I could tell you like 100 per cent that professional advisors are not that much different from you. Not specifically you, I mean from everybody. The main difference is that, of a good advisor and somebody that is doing this for a hobby, is that they know how to build a balanced portfolio, something that anybody can learn how to do.
And they are detached from emotions. Because it’s not their money, they’re not going to do something stupid. The most important thing – and that’s where AI excels – the most important thing in financial management is risk management. Because you cannot predict the future. If I could predict the future, trust me, I wouldn’t be doing any startups right now 100 percent. But no one can predict the future. If you look at hedge funds, especially, this year and last year, they got crashed.
They got destroyed, because no one can predict the future; it’s all about risk management. And what a machine could do is it could analyze millions of possible outcomes and how these outcomes fit on the risk profile of the customer. For example, let’s say you are a very risky customer, you have a very risky portfolio, you have a huge appetite for taking crazy risks.
Your portfolio in case of a crash will go down, 100 percent, will definitely go down. But how it recovers, if you can collect tax credits, if you’re going to rebound faster than anybody else, then something that only the algorithms could do it at scale.
If you have an advisor that loves you like, I don't know, like a goddess, and he spends all the time every single day and minute of his waking life managing your portfolio, he could definitely be on par with the best machine learning algos out there. But because we cannot have that, and we want to have more than one customer, you have to use machine learning and algorithms to build and manage portfolios more efficiently. So that’s the whole trick. It’s not like a machine can predict the future or figure out what’s happening, it removes 100 percent emotion, stays to listening to data and not listening to opinions, repeats every single second the same patterns, tries to speak on well proven theories. And at the end, based of course on mathematics and Nobel prizes that people won specifically for these theories, it creates better portfolios, more balanced portfolios than somebody that looks at your portfolio once and that’s it.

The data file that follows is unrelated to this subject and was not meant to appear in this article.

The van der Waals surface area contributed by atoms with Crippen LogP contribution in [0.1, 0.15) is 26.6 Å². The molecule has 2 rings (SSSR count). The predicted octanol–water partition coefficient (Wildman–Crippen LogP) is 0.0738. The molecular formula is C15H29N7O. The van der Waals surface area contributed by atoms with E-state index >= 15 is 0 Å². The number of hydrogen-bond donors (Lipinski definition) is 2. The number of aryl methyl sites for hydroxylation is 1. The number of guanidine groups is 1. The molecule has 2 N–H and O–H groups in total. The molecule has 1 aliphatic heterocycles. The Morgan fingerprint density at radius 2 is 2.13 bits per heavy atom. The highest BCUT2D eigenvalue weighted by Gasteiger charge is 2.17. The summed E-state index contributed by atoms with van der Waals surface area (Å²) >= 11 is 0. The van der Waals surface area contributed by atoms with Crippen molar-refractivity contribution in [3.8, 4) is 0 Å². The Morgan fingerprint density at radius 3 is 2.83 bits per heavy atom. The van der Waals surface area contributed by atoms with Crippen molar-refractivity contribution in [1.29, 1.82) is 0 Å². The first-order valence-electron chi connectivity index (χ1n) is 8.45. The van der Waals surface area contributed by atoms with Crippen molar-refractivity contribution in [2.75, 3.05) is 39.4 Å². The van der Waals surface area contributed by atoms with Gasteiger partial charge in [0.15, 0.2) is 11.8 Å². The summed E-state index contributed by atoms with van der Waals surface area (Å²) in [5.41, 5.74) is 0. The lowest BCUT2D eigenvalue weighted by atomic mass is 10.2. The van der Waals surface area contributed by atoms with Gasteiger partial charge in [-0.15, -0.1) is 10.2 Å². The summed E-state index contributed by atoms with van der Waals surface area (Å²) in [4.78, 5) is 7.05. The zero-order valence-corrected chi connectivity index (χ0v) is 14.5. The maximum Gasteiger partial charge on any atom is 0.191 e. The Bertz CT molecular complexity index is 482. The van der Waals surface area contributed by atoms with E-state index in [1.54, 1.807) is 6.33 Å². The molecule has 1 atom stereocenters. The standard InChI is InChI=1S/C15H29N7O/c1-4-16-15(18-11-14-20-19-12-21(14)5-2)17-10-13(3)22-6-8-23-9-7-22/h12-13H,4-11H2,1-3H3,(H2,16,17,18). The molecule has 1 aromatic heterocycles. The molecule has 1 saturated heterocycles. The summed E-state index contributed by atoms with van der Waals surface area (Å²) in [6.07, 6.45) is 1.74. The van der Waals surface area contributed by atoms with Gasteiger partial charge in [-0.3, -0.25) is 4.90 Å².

Christina Noren: So we’re pretty close to a wrap here, just to net out a few points, and then, Paul, if you want to do the same. A few things that stand out to me is that in so many of the fields we’re talking to what’s happening right now and what’s happened over the last several months and is threatening to happen for these next few years is accelerating changes that were already in progress.
And so your early customers were already going to using your platform because of the quality of the service that they felt they were getting from human advisors. No knock on the humans themselves but just the fact that software does this better. And then suddenly you’re having two situations that accelerate that, which is such uncertainty means that in my case it was harder for my advisor to explain anything when this was happening.
So you feel more lack of trust of a human advisor no matter how great they are. And then separately, a lot of the advisors couldn't be reached by their clients. So the very simple thing that a computer system in the cloud is accessible to clients when humans are not, brought you an influx of customers. And it feels like both of those things will continue.
So it seems like there’s a resilience in your having taken a really pure software approach to a part of the world that has tended to resist a pure software versus human approach.
Jon Vlachogiannis: Yep. And it’s not again that I predicted the future. I'm just a data geek, I love algorithms, and I think that everything that has to do with governance, either we’re talking about lives or financial products or even whole cities, should be done using algorithms.
Well-tested algorithms, of course, that is a whole new discussion. But they perform better. More predictable, easier to test, easier to scale, so yes.